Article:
‘Some form of narcolepsy?’ said one.

‘Perhaps they cannot handle competition for attention?’ said another, probably a psychologist.

‘Adaptive sleep cycles?’ yet another, hopefully.

It was impossible for anyone to wake the other twin when I was in the other body. I was the only one who could do that by just closing my eyes and sliding between my minds. Something I had learned to do in the fright of being born. At that time I could only do it if the bodies were close to each other. That would change.

After a few years my parents adapted to this existence, and it became almost as normal to them as it was to me. Only my Uncle Max started to think outside the square. To keep my secret safe, and to stop me becoming an object of scientific and social curiosity I would need to attend to him, but that would be later.

Max was a trained researcher, in chemistry, I think. He watched me closely one time he came to dinner. My parents were choosy about who they invited into our enclave, but they trusted my mother’s brother and his wife Amanda. He had played with me with a new toy he – a plastic ball where you put the right coloured shape into the right hole, learning from mistakes and watching the adult as they showed you. I was above averagely bright even then, and quickly picked it up to his obvious delight. Eventually I grew bored and did my normal thing putting my hands up and crying for attention. My mother whisked me away upstairs to our bedroom.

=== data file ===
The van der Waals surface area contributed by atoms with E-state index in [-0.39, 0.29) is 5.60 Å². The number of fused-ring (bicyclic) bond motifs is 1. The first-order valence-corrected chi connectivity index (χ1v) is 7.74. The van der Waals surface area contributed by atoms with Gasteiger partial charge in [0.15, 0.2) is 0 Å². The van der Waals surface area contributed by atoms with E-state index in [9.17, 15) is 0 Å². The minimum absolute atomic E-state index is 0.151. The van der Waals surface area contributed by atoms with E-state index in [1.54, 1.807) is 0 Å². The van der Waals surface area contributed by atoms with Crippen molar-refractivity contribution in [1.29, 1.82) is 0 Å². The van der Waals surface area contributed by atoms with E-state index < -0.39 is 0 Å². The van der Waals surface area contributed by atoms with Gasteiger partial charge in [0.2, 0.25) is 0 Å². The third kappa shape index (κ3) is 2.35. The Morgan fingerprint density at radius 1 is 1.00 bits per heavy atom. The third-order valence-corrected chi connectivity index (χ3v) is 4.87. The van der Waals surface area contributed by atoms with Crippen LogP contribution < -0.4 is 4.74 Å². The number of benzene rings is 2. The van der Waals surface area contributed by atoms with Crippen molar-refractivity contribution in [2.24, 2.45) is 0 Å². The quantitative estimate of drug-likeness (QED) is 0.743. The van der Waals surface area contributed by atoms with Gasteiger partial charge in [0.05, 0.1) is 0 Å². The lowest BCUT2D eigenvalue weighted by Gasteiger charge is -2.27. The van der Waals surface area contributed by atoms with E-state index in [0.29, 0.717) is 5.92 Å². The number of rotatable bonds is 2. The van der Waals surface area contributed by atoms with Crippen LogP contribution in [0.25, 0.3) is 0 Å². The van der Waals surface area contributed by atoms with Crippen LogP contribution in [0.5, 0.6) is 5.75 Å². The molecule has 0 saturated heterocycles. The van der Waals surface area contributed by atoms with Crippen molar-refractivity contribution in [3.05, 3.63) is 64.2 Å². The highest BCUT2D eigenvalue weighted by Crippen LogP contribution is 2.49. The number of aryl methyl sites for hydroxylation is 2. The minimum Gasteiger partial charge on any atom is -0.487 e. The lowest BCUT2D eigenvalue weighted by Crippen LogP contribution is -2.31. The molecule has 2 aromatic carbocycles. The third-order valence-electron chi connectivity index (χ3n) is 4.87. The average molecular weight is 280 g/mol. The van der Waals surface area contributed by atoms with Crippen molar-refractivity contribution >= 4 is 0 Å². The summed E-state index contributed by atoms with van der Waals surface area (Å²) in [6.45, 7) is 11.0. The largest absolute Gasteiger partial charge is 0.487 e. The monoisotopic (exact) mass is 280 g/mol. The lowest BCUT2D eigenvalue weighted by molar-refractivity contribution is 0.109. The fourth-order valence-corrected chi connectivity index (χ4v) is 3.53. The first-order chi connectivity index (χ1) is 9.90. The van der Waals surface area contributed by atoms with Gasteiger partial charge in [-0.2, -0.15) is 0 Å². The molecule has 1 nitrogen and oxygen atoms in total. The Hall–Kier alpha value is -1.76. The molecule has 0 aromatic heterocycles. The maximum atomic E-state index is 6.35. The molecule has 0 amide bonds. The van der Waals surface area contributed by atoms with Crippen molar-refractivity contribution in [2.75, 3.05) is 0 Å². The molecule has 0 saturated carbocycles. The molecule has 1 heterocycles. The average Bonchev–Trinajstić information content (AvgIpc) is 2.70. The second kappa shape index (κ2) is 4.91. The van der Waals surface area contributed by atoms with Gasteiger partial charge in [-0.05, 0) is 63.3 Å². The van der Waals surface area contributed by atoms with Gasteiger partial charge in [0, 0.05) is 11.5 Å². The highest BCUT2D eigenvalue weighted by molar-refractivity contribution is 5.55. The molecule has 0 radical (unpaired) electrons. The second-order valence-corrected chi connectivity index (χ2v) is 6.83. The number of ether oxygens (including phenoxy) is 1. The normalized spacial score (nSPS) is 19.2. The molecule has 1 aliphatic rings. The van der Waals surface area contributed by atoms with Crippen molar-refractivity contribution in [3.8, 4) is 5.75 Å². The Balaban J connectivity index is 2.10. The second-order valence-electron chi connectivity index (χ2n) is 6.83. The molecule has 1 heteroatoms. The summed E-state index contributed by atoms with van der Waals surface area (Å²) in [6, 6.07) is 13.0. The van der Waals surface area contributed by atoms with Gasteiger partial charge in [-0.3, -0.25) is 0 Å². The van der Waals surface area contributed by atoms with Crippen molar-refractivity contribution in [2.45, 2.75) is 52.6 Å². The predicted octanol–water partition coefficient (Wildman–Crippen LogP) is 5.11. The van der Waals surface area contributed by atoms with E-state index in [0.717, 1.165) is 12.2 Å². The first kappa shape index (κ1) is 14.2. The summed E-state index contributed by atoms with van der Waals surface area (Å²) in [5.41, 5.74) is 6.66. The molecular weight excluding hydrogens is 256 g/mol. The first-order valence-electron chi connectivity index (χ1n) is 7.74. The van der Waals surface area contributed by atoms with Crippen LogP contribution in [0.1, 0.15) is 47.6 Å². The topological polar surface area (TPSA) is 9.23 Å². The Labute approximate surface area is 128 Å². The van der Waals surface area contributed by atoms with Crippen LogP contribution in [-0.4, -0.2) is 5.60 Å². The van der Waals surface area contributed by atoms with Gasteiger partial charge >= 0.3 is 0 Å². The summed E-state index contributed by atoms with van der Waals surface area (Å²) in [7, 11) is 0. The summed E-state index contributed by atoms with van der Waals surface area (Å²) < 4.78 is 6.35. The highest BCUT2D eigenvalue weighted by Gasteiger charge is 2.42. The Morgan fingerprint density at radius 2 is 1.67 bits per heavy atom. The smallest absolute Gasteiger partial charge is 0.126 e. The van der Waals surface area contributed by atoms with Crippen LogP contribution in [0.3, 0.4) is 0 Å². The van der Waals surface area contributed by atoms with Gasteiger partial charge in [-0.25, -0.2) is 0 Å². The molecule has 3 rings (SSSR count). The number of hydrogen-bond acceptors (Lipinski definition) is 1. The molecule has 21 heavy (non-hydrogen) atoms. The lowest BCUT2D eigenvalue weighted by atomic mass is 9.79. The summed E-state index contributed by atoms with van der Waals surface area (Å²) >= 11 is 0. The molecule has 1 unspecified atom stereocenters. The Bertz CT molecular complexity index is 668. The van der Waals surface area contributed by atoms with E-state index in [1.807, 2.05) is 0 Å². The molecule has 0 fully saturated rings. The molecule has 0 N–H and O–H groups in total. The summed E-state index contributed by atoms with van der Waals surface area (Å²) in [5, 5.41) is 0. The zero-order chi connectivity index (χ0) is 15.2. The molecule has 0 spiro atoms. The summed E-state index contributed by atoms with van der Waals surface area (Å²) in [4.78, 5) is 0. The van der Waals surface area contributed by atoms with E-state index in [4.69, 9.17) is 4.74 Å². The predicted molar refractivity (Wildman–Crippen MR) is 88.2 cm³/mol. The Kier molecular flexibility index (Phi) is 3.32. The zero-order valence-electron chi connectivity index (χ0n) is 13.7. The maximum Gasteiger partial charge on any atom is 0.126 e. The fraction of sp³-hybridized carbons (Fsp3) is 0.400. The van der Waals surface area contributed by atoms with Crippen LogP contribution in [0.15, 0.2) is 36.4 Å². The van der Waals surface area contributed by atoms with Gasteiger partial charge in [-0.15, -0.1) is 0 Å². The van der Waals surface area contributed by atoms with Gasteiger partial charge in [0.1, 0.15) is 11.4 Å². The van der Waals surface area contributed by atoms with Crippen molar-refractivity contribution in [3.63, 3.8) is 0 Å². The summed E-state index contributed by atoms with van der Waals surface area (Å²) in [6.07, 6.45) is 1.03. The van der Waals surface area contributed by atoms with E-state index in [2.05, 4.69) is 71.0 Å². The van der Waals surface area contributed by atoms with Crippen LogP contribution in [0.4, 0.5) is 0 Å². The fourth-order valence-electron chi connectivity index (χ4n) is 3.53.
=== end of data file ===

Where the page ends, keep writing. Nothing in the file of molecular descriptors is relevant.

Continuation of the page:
‘He needs changing,’ Clare would have said, knowingly. My father nodded the same look. She returned with me in my fresh and alert other body, wearing a different jump suit. ‘Here’s Colin, wide awake. I put Sean down for a nap,’ a well-rehearsed line although Max and his wife had been exposed to our sleeping habits before. I was then subjected to more of the ‘oohs and ahhs’ that adults seem to think are necessary to inflict upon small children, but Max was watching me intently. He sat down with me again, rolling the shape ball to me. I liked that game and pushed it back. He emptied out the shapes and looked at me expectantly. Without thinking, I put the them straight back into the right holes as I had done half an hour before. I hadn’t yet learned to disguise that my other twin was my same self, with the same memories and experiences.

Max looked at me carefully but I thought that was part of the game. He was good fun to play with, laughing with me, doing new and interesting things, but obviously starting to test his hypothesis. I didn’t know any better then, and was happy to cooperate not knowing he was using me as a subject. He was the first to become suspicious about the real me, and I fell for it. Something would need to be done.

(To be continued)


Michael escaped regular employment two years ago, and when not renovating or travelling anywhere with his wife in their Avan campervan, he writes. He never really stopped this since school, receiving frowns for his creative responses to staid organisational communication before finding a niche as a part-time motorsport journalist for fifteen years. He leans towards Speculative Fiction, but will try anything, rediscovering a latent love of poetry and short stories. A novel or three are in progress.

3 Responses

  1. Guenter Sahr

    OK, l’m hooked. Looking forward to the next part (will this become a serial? lol).

  2. Michael

    First chapter of a novel, I think.
    But a serial could work too!

  3. Claudia

    Absolutely loved it, Michael. One of your very best. Twins have always fascinated me. I am looking forward to a continuation of this story.